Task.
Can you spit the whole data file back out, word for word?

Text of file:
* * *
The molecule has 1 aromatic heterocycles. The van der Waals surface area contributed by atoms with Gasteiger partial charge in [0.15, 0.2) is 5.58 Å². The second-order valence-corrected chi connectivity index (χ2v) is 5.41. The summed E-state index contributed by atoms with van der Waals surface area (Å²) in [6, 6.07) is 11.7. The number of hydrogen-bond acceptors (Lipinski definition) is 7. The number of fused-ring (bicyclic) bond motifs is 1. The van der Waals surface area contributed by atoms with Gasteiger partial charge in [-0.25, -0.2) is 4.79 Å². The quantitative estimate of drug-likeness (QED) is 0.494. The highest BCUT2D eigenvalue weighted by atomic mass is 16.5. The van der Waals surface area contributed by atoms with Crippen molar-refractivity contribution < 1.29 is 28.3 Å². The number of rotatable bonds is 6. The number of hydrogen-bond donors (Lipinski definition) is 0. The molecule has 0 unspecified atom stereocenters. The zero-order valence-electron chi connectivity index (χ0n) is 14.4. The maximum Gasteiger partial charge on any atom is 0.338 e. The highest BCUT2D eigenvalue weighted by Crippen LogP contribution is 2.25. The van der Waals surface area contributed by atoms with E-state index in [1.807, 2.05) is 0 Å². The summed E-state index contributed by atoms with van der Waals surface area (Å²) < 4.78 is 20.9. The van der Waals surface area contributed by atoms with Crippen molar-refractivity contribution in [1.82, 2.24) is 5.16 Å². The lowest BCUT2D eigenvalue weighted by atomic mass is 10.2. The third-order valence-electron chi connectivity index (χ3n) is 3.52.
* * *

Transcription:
The molecule has 1 aromatic heterocycles. The van der Waals surface area contributed by atoms with Gasteiger partial charge in [0.15, 0.2) is 5.58 Å². The second-order valence-corrected chi connectivity index (χ2v) is 5.41. The summed E-state index contributed by atoms with van der Waals surface area (Å²) in [6, 6.07) is 11.7. The number of hydrogen-bond acceptors (Lipinski definition) is 7. The number of fused-ring (bicyclic) bond motifs is 1. The van der Waals surface area contributed by atoms with Gasteiger partial charge in [-0.25, -0.2) is 4.79 Å². The quantitative estimate of drug-likeness (QED) is 0.494. The highest BCUT2D eigenvalue weighted by atomic mass is 16.5. The van der Waals surface area contributed by atoms with Crippen molar-refractivity contribution < 1.29 is 28.3 Å². The number of rotatable bonds is 6. The number of hydrogen-bond donors (Lipinski definition) is 0. The molecule has 0 unspecified atom stereocenters. The zero-order valence-electron chi connectivity index (χ0n) is 14.4. The maximum Gasteiger partial charge on any atom is 0.338 e. The highest BCUT2D eigenvalue weighted by Crippen LogP contribution is 2.25. The van der Waals surface area contributed by atoms with E-state index in [1.807, 2.05) is 0 Å². The summed E-state index contributed by atoms with van der Waals surface area (Å²) < 4.78 is 20.9. The van der Waals surface area contributed by atoms with Crippen molar-refractivity contribution in [1.82, 2.24) is 5.16 Å². The lowest BCUT2D eigenvalue weighted by atomic mass is 10.2. The third-order valence-electron chi connectivity index (χ3n) is 3.52.